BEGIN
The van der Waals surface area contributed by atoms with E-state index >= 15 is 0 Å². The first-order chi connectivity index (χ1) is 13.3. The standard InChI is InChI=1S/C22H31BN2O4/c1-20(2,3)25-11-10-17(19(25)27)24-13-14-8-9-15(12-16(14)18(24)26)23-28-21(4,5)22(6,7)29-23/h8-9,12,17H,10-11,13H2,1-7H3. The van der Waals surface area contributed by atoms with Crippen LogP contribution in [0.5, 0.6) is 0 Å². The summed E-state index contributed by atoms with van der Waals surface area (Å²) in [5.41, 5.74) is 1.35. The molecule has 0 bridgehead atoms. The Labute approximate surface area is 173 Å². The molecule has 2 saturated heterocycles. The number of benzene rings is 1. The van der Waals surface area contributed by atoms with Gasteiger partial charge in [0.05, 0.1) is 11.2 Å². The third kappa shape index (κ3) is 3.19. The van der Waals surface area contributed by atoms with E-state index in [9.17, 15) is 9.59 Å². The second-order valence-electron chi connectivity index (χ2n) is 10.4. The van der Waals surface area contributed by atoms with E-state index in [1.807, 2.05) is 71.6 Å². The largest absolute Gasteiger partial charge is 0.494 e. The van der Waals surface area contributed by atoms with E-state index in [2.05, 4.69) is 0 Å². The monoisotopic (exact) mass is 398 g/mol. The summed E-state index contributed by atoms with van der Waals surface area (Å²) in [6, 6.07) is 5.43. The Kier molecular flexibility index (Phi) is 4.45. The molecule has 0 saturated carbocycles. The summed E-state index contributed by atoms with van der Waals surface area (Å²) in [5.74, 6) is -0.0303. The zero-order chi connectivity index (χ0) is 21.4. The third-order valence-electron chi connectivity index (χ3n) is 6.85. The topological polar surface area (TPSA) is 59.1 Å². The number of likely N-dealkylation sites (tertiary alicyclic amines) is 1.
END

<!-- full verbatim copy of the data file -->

The van der Waals surface area contributed by atoms with E-state index >= 15 is 0 Å². The first-order chi connectivity index (χ1) is 13.3. The standard InChI is InChI=1S/C22H31BN2O4/c1-20(2,3)25-11-10-17(19(25)27)24-13-14-8-9-15(12-16(14)18(24)26)23-28-21(4,5)22(6,7)29-23/h8-9,12,17H,10-11,13H2,1-7H3. The van der Waals surface area contributed by atoms with Crippen LogP contribution in [0.5, 0.6) is 0 Å². The summed E-state index contributed by atoms with van der Waals surface area (Å²) in [5.41, 5.74) is 1.35. The molecule has 0 bridgehead atoms. The Labute approximate surface area is 173 Å². The molecule has 2 saturated heterocycles. The number of benzene rings is 1. The van der Waals surface area contributed by atoms with Gasteiger partial charge in [0.05, 0.1) is 11.2 Å². The third kappa shape index (κ3) is 3.19. The van der Waals surface area contributed by atoms with E-state index in [9.17, 15) is 9.59 Å². The second-order valence-electron chi connectivity index (χ2n) is 10.4. The van der Waals surface area contributed by atoms with E-state index in [1.807, 2.05) is 71.6 Å². The largest absolute Gasteiger partial charge is 0.494 e. The van der Waals surface area contributed by atoms with E-state index in [2.05, 4.69) is 0 Å². The monoisotopic (exact) mass is 398 g/mol. The summed E-state index contributed by atoms with van der Waals surface area (Å²) in [6, 6.07) is 5.43. The Kier molecular flexibility index (Phi) is 4.45. The molecule has 0 saturated carbocycles. The summed E-state index contributed by atoms with van der Waals surface area (Å²) in [5.74, 6) is -0.0303. The zero-order chi connectivity index (χ0) is 21.4. The third-order valence-electron chi connectivity index (χ3n) is 6.85. The topological polar surface area (TPSA) is 59.1 Å². The number of likely N-dealkylation sites (tertiary alicyclic amines) is 1.